But suddenly I am filled with a strange melancholy and loss for my youth. I remember playing this at my nan and gramp's in the early 80s. I can remember a small moment from that precise day as if it was now. I swear I can even remember how it was to feel fourteen again, for a second or two. And I cannot properly explain this but I find that I am consumed by a panic that I will not see out this day; that this remembrance of youth is a bad sign and the words of the song have meaning. As naff as this might sound, I whisper inside my head: 'You are going to make it back to Makeni', three or four times like a mantra.
As we reach Lunsar the good driver tells me this is as far as he is travelling today and I need to transfer to another vehicle. He will settle the cash from our original deal but it isn't the cash I am concerned about: the replacement driver appears to be a nice-but-simple-fool.
The remainder of the journey to Makeni is pure terror for me. I am like a rally driver's co-pilot; trying to spot every twist and turn in the road; every sudden movement by road-side goats, school children and oncoming overtaking vehicles. One lady in the back has lost her voice and for full comedy affect sounds like she is a Haitian voodoo witch or somebody speaking in tongues.
And then, just like that, it happens. The white van, which we have been catching up in the distance for the last minute or so, has a blow out in one of its tyres. It may as well have hit a landmine or one of those roadside bombs you hear about all the time in Afghanistan. The effect is to launch the van violently up into the air and into a death spiral; a triple turn in slow motion, rolling and smashing its way across the other carriage, ending with the vehicle on its roof in the deep ditch on the opposite side of the road. Don't ask me how but neither our driver nor the passengers in the back spotted the accident. In a tone of shock at what I have just witnessed, I tell him we need to stop. It is only when the driver spots a crowd of dozens running to the scene from the nearby village that he puts two and two together and gets four.
By the time our driver has jumped out, removed his keys from the ignition and sprinted over to the scene of the accident there must already be a couple hundred men, women and children running down the road towards us. There is absolutely nothing I can do to help and I cannot face seeing the carnage. I just knew something like this was going to happen. I could feel it coming. I just thank God it isn't me in that ditch...dead.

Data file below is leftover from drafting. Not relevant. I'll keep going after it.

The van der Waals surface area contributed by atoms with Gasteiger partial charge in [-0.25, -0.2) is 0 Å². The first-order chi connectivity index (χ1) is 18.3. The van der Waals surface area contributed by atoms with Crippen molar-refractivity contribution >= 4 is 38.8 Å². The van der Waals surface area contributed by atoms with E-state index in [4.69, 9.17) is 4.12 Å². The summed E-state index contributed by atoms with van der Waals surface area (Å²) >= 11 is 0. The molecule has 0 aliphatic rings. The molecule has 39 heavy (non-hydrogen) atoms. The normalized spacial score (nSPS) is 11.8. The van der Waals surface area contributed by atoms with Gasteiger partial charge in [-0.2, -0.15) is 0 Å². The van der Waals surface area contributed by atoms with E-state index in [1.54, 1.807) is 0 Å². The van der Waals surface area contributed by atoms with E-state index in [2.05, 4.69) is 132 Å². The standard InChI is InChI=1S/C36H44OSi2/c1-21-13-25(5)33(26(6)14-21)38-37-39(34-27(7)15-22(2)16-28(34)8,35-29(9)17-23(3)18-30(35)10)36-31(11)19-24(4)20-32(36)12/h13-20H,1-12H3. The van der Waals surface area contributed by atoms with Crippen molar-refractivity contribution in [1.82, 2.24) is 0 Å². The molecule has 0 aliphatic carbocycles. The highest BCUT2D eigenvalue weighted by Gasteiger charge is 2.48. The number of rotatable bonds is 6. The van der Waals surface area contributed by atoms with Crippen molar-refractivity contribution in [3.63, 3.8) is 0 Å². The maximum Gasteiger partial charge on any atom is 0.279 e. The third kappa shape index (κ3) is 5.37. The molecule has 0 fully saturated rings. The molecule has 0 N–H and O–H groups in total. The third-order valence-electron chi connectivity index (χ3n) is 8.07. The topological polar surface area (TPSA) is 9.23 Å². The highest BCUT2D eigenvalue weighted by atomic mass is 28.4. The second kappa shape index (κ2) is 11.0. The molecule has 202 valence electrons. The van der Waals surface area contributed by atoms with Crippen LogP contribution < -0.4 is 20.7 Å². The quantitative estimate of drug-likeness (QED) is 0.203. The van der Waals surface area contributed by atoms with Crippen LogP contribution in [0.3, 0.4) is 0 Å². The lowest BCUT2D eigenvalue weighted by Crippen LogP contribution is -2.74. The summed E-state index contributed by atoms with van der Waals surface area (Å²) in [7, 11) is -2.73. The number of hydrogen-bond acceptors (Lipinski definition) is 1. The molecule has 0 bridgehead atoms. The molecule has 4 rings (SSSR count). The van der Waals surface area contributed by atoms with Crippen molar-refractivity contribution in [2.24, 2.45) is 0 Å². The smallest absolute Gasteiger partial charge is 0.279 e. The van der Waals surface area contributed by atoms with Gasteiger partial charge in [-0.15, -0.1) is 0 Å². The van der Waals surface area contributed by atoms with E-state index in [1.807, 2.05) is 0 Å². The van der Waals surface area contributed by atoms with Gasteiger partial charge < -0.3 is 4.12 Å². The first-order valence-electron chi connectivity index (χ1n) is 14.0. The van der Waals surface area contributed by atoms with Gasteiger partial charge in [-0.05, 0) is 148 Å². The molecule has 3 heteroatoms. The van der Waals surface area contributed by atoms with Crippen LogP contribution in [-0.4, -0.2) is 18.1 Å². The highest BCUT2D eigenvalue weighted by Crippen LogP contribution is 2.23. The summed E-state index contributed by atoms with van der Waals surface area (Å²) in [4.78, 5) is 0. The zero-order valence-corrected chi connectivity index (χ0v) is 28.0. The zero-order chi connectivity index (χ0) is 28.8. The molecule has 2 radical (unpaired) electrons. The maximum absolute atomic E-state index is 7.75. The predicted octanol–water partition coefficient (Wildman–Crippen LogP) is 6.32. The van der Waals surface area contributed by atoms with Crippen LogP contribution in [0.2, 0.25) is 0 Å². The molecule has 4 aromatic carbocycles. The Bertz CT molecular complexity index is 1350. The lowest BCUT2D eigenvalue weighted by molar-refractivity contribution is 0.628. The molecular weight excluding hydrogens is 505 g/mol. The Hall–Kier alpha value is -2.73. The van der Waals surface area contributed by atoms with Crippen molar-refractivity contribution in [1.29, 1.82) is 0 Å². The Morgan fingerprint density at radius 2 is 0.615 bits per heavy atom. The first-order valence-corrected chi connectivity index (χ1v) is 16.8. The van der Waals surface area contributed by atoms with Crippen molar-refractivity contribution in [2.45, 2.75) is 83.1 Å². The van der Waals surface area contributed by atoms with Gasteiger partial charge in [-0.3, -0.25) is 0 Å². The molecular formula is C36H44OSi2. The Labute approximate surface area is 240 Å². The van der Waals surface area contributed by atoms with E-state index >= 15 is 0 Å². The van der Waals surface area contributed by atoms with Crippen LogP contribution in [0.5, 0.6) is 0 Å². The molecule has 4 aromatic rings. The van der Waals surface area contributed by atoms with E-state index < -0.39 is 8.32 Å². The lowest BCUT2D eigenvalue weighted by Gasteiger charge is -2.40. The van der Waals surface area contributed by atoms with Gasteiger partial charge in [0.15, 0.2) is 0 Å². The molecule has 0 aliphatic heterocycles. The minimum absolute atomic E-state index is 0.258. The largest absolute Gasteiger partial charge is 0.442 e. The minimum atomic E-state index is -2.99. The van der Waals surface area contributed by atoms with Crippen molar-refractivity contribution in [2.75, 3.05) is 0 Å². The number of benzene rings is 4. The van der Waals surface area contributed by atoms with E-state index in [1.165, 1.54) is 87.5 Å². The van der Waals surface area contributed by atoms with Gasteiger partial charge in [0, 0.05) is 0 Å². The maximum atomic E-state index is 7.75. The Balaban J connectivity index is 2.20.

It is strange how human beings react to adversity. Some of the crowd of onlookers look concerned and upset; others are laughing hysterically and pointing to the scene. The food and drink hawkers are doing a roaring trade. I am tempted to get out of our vehicle and sit by the edge of the road and not budge an inch. The word is everybody in the vehicle is dead. No bodies have been pulled out and...as for an ambulance...this is Sierra Leone.
"Pleez small small remainder journey back to Makeni," I whisper to the driver.
"Aporto wise wear seat belt in front. He see accident," one of the passengers remarks. For the first ten minutes Nice-but-simple does 30kmh and doesn't take a single silly risk. With Makeni in sight he suddenly starts driving at speed and with an almost total disregard for safety. Didn't that fatal crash teach him anything?
I step out of the car at St. Mary's and feel like kissing the soil. Predictably, I am straight in the bar by the supermarket where I neck two full-strength Cody's in the space of 45 minutes. They go to my head but have the desired effect of relaxing me.
I leave the Africa Nations Cup behind at the bar with the Ivory Coast 'coasting' at 2-0. My walk home is almost dreamlike; as if I am well and truly stoned. The smells, sights, 'hellos and setting sun combine and feel very special. Very special.
Today has been awful. I am just happy to be alive. I would like to go home this very minute.
More Than a Game joined The Collective and the Craig Bellamy Foundation in Sierra Leone for a two-month voluntary placement in January 2013.